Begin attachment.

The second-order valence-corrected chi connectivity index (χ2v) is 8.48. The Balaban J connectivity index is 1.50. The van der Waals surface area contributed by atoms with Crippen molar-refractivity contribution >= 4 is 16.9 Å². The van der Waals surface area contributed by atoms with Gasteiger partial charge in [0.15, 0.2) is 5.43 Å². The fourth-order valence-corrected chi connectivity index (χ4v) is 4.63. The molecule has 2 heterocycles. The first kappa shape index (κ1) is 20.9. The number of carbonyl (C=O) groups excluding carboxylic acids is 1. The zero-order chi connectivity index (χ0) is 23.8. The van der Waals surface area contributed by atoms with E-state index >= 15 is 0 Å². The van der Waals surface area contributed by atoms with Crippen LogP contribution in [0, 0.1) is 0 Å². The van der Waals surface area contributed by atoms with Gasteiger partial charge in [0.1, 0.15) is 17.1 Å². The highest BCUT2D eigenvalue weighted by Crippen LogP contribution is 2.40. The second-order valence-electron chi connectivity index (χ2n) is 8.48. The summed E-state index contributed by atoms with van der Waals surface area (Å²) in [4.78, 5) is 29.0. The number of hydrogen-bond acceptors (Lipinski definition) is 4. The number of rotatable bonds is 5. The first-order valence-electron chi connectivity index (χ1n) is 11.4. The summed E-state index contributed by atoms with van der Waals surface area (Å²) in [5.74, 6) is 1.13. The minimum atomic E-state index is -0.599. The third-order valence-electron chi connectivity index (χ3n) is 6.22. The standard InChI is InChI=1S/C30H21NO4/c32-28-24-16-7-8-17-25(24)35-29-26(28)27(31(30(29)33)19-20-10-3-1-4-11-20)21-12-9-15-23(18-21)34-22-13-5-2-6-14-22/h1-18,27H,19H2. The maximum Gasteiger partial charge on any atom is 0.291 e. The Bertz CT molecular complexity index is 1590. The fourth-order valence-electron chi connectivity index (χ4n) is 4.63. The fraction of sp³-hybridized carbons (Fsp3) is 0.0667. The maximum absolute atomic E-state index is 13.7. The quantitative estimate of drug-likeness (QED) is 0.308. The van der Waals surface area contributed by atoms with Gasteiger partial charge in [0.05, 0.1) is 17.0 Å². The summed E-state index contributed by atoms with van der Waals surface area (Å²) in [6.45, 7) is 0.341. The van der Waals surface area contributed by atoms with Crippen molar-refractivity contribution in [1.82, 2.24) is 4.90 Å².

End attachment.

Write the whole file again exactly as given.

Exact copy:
The second-order valence-corrected chi connectivity index (χ2v) is 8.48. The Balaban J connectivity index is 1.50. The van der Waals surface area contributed by atoms with Crippen molar-refractivity contribution >= 4 is 16.9 Å². The van der Waals surface area contributed by atoms with Gasteiger partial charge in [0.15, 0.2) is 5.43 Å². The fourth-order valence-corrected chi connectivity index (χ4v) is 4.63. The molecule has 2 heterocycles. The first kappa shape index (κ1) is 20.9. The number of carbonyl (C=O) groups excluding carboxylic acids is 1. The zero-order chi connectivity index (χ0) is 23.8. The van der Waals surface area contributed by atoms with E-state index >= 15 is 0 Å². The van der Waals surface area contributed by atoms with Crippen LogP contribution in [0, 0.1) is 0 Å². The van der Waals surface area contributed by atoms with Gasteiger partial charge in [0.1, 0.15) is 17.1 Å². The highest BCUT2D eigenvalue weighted by Crippen LogP contribution is 2.40. The second-order valence-electron chi connectivity index (χ2n) is 8.48. The summed E-state index contributed by atoms with van der Waals surface area (Å²) in [4.78, 5) is 29.0. The number of hydrogen-bond acceptors (Lipinski definition) is 4. The number of rotatable bonds is 5. The first-order valence-electron chi connectivity index (χ1n) is 11.4. The summed E-state index contributed by atoms with van der Waals surface area (Å²) in [5.74, 6) is 1.13. The minimum atomic E-state index is -0.599. The third-order valence-electron chi connectivity index (χ3n) is 6.22. The standard InChI is InChI=1S/C30H21NO4/c32-28-24-16-7-8-17-25(24)35-29-26(28)27(31(30(29)33)19-20-10-3-1-4-11-20)21-12-9-15-23(18-21)34-22-13-5-2-6-14-22/h1-18,27H,19H2. The maximum Gasteiger partial charge on any atom is 0.291 e. The Bertz CT molecular complexity index is 1590. The fourth-order valence-electron chi connectivity index (χ4n) is 4.63. The fraction of sp³-hybridized carbons (Fsp3) is 0.0667. The maximum absolute atomic E-state index is 13.7. The quantitative estimate of drug-likeness (QED) is 0.308. The van der Waals surface area contributed by atoms with Gasteiger partial charge in [0.05, 0.1) is 17.0 Å². The summed E-state index contributed by atoms with van der Waals surface area (Å²) in [6.45, 7) is 0.341. The van der Waals surface area contributed by atoms with Crippen molar-refractivity contribution in [1.82, 2.24) is 4.90 Å².